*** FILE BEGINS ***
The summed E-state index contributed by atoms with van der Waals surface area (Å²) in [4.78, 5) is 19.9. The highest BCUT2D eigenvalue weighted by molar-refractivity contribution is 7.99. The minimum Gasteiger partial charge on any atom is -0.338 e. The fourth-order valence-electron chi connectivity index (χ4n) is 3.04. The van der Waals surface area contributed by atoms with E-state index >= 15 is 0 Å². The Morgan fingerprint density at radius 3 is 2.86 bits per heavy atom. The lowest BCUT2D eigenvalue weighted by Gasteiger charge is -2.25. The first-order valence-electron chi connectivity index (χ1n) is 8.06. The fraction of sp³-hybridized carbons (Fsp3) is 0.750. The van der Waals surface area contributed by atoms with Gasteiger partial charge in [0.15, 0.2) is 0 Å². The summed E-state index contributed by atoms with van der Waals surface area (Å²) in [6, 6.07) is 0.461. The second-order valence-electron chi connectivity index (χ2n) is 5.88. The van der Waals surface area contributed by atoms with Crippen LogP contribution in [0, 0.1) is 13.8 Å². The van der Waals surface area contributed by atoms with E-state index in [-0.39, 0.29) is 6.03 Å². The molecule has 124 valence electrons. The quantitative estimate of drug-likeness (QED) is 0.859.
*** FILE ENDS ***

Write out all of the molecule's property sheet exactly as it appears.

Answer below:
The summed E-state index contributed by atoms with van der Waals surface area (Å²) in [4.78, 5) is 19.9. The highest BCUT2D eigenvalue weighted by molar-refractivity contribution is 7.99. The minimum Gasteiger partial charge on any atom is -0.338 e. The fourth-order valence-electron chi connectivity index (χ4n) is 3.04. The van der Waals surface area contributed by atoms with E-state index >= 15 is 0 Å². The Morgan fingerprint density at radius 3 is 2.86 bits per heavy atom. The lowest BCUT2D eigenvalue weighted by Gasteiger charge is -2.25. The first-order valence-electron chi connectivity index (χ1n) is 8.06. The fraction of sp³-hybridized carbons (Fsp3) is 0.750. The van der Waals surface area contributed by atoms with Gasteiger partial charge in [0.15, 0.2) is 0 Å². The summed E-state index contributed by atoms with van der Waals surface area (Å²) in [6, 6.07) is 0.461. The second-order valence-electron chi connectivity index (χ2n) is 5.88. The van der Waals surface area contributed by atoms with Crippen LogP contribution in [0, 0.1) is 13.8 Å². The van der Waals surface area contributed by atoms with E-state index in [-0.39, 0.29) is 6.03 Å². The molecule has 124 valence electrons. The quantitative estimate of drug-likeness (QED) is 0.859.